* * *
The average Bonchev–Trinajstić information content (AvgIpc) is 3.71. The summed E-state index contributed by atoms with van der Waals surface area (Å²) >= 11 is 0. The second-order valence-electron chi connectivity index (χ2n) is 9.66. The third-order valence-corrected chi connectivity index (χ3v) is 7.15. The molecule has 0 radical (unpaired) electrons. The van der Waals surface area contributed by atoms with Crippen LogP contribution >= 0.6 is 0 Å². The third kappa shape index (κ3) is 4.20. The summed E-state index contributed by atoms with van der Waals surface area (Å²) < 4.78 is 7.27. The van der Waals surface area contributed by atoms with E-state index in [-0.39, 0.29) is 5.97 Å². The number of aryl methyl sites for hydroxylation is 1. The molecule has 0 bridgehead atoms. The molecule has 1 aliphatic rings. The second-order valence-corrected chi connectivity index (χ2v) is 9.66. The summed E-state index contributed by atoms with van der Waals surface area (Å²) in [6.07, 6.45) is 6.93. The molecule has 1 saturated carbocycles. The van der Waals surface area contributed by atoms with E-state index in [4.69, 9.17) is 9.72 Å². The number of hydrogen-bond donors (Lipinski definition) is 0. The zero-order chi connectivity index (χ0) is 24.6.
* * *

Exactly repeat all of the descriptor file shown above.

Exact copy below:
The average Bonchev–Trinajstić information content (AvgIpc) is 3.71. The summed E-state index contributed by atoms with van der Waals surface area (Å²) >= 11 is 0. The second-order valence-electron chi connectivity index (χ2n) is 9.66. The third-order valence-corrected chi connectivity index (χ3v) is 7.15. The molecule has 0 radical (unpaired) electrons. The van der Waals surface area contributed by atoms with Crippen LogP contribution >= 0.6 is 0 Å². The third kappa shape index (κ3) is 4.20. The summed E-state index contributed by atoms with van der Waals surface area (Å²) < 4.78 is 7.27. The van der Waals surface area contributed by atoms with E-state index in [-0.39, 0.29) is 5.97 Å². The number of aryl methyl sites for hydroxylation is 1. The molecule has 0 bridgehead atoms. The molecule has 1 aliphatic rings. The second-order valence-corrected chi connectivity index (χ2v) is 9.66. The summed E-state index contributed by atoms with van der Waals surface area (Å²) in [6.07, 6.45) is 6.93. The molecule has 1 saturated carbocycles. The van der Waals surface area contributed by atoms with E-state index in [4.69, 9.17) is 9.72 Å². The number of hydrogen-bond donors (Lipinski definition) is 0. The zero-order chi connectivity index (χ0) is 24.6.